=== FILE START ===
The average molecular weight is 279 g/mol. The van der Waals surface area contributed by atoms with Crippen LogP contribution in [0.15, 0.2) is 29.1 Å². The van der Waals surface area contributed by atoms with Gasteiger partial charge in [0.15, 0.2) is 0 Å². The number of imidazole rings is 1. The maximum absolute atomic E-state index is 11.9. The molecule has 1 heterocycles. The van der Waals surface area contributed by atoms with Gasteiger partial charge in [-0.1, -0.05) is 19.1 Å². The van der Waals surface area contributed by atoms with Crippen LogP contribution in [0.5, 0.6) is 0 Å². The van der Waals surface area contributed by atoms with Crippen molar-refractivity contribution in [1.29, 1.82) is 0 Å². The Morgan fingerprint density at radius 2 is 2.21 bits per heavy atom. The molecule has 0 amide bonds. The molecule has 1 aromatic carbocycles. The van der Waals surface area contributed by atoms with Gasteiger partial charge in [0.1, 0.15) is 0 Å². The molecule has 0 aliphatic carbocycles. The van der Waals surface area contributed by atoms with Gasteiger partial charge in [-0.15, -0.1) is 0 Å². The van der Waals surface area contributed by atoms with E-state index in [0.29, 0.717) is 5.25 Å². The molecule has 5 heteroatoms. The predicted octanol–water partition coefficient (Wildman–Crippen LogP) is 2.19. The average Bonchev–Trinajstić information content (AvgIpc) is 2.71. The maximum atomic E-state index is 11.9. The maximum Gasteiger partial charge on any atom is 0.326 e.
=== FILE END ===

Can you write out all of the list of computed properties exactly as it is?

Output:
The average molecular weight is 279 g/mol. The van der Waals surface area contributed by atoms with Crippen LogP contribution in [0.15, 0.2) is 29.1 Å². The van der Waals surface area contributed by atoms with Gasteiger partial charge in [0.15, 0.2) is 0 Å². The number of imidazole rings is 1. The maximum absolute atomic E-state index is 11.9. The molecule has 1 heterocycles. The van der Waals surface area contributed by atoms with Gasteiger partial charge in [-0.1, -0.05) is 19.1 Å². The van der Waals surface area contributed by atoms with Crippen LogP contribution in [0.5, 0.6) is 0 Å². The van der Waals surface area contributed by atoms with Crippen molar-refractivity contribution in [1.29, 1.82) is 0 Å². The Morgan fingerprint density at radius 2 is 2.21 bits per heavy atom. The molecule has 0 amide bonds. The molecule has 1 aromatic carbocycles. The van der Waals surface area contributed by atoms with Gasteiger partial charge in [0.1, 0.15) is 0 Å². The molecule has 0 aliphatic carbocycles. The van der Waals surface area contributed by atoms with Gasteiger partial charge in [-0.15, -0.1) is 0 Å². The van der Waals surface area contributed by atoms with E-state index in [0.29, 0.717) is 5.25 Å². The molecule has 5 heteroatoms. The predicted octanol–water partition coefficient (Wildman–Crippen LogP) is 2.19. The average Bonchev–Trinajstić information content (AvgIpc) is 2.71. The maximum atomic E-state index is 11.9. The maximum Gasteiger partial charge on any atom is 0.326 e.